Central to the normal function of the immune system is its ability to distinguish between self and non-self since failure to do so could provoke the onset of autoimmune disease. To avoid this possibility, the immune system employs several processes that include, negative selection, peripheral tolerance, and limiting DC antigen priming of naïve T cells to the lymph nodes. Naïve T cells must receive two independent signals from these antigen-presenting cells (APC) that other cells cannot provide if they are to become productively activated. The first is antigen-specific and occurs when T cell antigen receptors encounter the appropriate antigen-MHC complex on the APC - Signal 1. A second, antigen-independent signal is delivered through a T cell costimulatory molecule that engages its APC-expressed ligands - Signal 2. In the absence of a costimulatory signal T cells typically enter a state of anergy. Furthermore, the extent to which T cell activation occurs can be held in check through specific inhibitory receptors expressed on T cells. Understanding the basic mechanisms of how T cell activation is regulated has led to the development of therapeutic approaches for targeting T cell costimulatory and inhibitory pathways for turning on, or preventing the turning off immune responses in subjects with cancer. In this review we will discuss several T cell costimulatory and inhibitory pathways known to influence the development of anti-tumor immunity and how experimental manipulation of these signaling pathways has led to the generation of protective, or curative anti-tumor immunity in mice and humans.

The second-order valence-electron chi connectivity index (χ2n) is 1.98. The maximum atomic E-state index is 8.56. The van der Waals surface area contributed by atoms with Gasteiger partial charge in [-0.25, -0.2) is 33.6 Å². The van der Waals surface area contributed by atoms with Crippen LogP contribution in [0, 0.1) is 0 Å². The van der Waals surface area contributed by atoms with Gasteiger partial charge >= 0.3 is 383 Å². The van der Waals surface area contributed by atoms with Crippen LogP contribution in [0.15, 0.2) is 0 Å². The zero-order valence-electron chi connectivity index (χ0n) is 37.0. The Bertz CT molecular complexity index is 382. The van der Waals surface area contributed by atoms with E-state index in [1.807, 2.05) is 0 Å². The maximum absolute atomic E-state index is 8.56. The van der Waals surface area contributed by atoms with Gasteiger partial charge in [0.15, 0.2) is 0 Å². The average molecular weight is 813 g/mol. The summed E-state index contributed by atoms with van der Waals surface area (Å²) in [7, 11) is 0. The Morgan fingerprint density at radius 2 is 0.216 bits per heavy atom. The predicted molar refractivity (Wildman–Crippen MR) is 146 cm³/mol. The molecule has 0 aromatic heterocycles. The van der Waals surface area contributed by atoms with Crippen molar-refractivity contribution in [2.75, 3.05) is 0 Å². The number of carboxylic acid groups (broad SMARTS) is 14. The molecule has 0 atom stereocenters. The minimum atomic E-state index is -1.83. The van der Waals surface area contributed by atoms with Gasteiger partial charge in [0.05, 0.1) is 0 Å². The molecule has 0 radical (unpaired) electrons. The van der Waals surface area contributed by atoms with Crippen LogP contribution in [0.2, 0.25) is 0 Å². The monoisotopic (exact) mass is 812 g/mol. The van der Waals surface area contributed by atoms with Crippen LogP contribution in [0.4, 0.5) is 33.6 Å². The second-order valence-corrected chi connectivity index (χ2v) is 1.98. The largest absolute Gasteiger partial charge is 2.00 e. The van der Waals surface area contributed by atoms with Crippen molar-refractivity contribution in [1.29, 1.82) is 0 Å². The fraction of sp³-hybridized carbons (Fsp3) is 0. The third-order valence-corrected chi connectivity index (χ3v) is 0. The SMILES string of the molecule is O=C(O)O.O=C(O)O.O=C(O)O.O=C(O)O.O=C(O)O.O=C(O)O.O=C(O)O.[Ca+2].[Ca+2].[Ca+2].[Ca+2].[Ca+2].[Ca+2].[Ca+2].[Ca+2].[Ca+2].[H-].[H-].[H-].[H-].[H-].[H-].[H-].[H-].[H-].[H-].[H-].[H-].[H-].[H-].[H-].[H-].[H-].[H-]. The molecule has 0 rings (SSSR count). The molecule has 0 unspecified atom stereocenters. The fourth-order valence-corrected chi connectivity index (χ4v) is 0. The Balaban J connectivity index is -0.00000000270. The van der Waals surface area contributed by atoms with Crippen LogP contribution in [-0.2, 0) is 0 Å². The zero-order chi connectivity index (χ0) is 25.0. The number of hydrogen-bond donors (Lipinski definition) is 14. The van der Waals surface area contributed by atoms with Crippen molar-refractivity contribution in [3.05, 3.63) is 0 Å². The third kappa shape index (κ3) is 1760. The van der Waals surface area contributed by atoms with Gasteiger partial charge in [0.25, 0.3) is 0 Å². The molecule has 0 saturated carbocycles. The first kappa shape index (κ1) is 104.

Keywords: antigen-presenting cells (APC), CD28 signaling pathway, Cytotoxic T Lymphocyte Antigen-4, OX40L, Programmed Death-1 Ligand, DR5 Receptors
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